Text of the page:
My short-term goals are graduating from my MPH program this May, and hopefully working as a social-clinical research specialist improving the continuum of maternity care in a comprehensive and integrated manner. However, there are so many avenues to promote and improve postpartum health and human lactation in the United States. Currently, I’m taking a monitoring and evaluation course, and I have a newfound interest in evaluating relevant programs and interventions and quality improvement.

Long-term, I would love to continue my role as a human lactation researcher as a medical anthropologist, using applied anthropology and mixed methods approaches. Ultimately, I want to address patient needs and improve patient experiences, and be a part of local change to progress breastfeeding outcomes in our communities and address postpartum health disparities as best I can.

     Supreet at MRT-TI (click image to begin slideshow)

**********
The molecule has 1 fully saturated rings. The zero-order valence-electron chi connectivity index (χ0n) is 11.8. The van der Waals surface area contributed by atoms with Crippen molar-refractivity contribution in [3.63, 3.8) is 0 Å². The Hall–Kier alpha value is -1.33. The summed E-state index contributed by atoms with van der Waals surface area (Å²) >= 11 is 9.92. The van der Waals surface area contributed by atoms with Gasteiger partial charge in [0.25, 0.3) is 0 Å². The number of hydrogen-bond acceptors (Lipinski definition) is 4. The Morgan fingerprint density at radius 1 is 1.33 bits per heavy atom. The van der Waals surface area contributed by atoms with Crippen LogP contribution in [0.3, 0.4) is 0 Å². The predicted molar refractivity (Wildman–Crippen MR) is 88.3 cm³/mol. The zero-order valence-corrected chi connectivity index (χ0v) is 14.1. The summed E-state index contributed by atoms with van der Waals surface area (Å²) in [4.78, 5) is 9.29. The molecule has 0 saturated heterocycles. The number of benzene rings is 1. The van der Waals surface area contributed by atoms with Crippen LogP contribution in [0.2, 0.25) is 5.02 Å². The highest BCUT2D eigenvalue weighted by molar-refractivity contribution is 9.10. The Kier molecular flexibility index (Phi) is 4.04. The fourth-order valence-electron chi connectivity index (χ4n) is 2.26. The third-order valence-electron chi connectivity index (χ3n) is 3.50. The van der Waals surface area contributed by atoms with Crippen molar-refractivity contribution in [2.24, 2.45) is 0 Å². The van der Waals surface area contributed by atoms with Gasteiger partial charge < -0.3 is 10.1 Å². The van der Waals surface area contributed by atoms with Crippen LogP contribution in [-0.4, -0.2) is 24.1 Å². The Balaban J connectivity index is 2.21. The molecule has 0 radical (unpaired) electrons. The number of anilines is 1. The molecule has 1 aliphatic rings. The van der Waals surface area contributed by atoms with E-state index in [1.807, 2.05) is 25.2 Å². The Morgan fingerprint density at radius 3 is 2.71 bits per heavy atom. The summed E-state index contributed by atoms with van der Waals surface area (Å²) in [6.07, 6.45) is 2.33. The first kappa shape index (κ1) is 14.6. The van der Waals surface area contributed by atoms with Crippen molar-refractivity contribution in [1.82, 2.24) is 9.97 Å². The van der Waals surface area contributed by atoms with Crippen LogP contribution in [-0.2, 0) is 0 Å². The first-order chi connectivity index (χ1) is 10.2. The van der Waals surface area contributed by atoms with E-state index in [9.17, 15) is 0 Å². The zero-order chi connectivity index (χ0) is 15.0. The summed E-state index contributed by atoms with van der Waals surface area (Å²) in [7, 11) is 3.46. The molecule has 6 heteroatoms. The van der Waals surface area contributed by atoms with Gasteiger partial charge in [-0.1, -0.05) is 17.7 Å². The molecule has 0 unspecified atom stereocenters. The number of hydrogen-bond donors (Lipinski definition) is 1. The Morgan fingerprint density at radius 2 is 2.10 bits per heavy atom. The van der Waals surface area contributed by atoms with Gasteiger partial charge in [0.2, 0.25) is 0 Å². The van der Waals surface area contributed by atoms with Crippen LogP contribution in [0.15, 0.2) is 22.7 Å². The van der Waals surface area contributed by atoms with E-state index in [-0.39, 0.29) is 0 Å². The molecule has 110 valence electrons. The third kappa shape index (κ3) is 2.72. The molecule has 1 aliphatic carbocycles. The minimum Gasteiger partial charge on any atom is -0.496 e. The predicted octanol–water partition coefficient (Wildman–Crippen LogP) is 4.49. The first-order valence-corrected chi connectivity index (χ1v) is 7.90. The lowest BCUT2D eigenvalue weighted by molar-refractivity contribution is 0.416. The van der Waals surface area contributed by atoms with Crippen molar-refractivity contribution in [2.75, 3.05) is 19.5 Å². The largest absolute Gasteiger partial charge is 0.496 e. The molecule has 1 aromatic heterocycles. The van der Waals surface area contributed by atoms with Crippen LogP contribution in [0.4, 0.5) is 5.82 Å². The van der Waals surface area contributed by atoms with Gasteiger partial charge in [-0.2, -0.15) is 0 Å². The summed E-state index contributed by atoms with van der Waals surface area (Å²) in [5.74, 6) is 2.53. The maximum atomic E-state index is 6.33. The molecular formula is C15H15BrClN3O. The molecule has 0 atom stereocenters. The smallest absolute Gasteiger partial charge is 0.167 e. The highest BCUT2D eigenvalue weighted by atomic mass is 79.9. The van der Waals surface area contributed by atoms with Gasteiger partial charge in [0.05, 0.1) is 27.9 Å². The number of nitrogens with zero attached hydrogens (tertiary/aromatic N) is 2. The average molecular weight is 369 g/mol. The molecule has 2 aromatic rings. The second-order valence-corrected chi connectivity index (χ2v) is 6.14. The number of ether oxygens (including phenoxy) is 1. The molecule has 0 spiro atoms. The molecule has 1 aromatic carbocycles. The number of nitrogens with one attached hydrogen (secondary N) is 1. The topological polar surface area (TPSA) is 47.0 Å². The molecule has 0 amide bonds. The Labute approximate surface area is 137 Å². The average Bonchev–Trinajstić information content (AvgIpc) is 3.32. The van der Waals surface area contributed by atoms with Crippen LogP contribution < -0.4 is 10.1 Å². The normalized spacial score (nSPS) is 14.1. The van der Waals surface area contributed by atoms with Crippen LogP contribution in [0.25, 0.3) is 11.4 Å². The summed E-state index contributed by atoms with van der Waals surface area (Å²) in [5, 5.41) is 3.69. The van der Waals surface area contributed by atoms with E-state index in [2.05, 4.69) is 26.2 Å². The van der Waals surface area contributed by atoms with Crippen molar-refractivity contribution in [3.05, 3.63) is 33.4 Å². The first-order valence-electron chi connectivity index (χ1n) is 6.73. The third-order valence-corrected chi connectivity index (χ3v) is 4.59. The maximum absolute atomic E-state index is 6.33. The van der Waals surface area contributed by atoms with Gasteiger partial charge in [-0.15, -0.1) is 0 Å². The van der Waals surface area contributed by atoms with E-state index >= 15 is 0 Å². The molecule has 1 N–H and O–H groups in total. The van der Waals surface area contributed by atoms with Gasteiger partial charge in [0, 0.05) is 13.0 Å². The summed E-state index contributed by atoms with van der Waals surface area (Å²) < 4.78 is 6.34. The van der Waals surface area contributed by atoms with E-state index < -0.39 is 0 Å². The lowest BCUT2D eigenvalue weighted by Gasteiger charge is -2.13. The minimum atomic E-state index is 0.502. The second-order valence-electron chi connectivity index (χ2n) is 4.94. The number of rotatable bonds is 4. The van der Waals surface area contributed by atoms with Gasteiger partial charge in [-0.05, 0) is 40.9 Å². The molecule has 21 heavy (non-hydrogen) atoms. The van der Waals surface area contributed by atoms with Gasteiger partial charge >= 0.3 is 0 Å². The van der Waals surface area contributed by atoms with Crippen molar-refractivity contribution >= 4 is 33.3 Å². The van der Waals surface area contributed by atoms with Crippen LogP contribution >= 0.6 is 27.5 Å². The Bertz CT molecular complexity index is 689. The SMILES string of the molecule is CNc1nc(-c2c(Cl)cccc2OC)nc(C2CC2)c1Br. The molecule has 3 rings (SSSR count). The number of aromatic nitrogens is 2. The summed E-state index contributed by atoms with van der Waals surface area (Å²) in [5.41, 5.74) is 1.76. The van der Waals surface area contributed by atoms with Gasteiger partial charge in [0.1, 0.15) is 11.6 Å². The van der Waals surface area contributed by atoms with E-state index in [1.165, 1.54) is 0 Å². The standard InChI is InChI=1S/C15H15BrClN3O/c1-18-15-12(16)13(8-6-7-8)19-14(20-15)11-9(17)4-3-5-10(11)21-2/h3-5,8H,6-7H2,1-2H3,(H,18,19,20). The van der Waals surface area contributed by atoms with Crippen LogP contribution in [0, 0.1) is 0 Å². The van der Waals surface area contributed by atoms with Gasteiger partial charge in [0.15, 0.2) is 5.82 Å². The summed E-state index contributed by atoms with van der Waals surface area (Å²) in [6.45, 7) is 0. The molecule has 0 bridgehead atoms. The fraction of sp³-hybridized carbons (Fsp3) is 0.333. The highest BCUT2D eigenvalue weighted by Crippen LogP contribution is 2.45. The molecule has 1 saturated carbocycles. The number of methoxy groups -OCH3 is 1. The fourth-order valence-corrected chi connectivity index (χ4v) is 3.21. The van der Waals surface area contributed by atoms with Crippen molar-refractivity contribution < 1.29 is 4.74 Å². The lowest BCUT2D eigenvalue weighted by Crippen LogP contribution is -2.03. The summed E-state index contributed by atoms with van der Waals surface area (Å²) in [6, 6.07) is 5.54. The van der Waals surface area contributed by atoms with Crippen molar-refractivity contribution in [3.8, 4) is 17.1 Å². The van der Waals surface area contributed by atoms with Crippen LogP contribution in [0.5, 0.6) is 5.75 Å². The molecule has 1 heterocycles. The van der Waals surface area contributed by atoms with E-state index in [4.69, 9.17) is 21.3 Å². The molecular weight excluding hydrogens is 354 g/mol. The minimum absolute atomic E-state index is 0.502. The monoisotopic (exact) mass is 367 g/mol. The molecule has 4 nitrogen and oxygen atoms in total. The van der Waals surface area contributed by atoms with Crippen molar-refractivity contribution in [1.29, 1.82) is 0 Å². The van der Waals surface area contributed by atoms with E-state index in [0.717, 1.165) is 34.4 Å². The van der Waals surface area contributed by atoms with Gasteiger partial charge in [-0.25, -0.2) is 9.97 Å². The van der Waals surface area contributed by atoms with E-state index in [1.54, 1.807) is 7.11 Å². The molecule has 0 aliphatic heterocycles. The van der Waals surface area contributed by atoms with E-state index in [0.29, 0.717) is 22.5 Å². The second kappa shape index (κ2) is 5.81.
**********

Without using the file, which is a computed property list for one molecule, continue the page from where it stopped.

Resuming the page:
What unique perspectives do you bring to your MRT-TI cohort?

That’s a hard question to answer. I feel my cohort has such profound perspectives and knowledge. For me, being born in a completely different country and culture than the one I was raised in allowed me to perceive my surroundings in a distinctly unique light. I have this cultural knowledge as a Punjabi Indian, and I am comparing and gauging the various practices and viewpoints I come across. This in turn promoted my interest in the social sciences. As an MPH student with an anthropology background, I have a unique perspective on how to conceptualize and tailor healthcare needs for individuals and communities. The pregnancy, birth, and postpartum periods and associated lactation perceptions have social implications that vary from culture to culture, and that’s so important to understand and address. So, I see the importance of community, the importance of patient autonomy, and the importance of recognizing community-cultural values when addressing patient care.

Do you want to practice as an IBCLC in a clinical, research, or education role?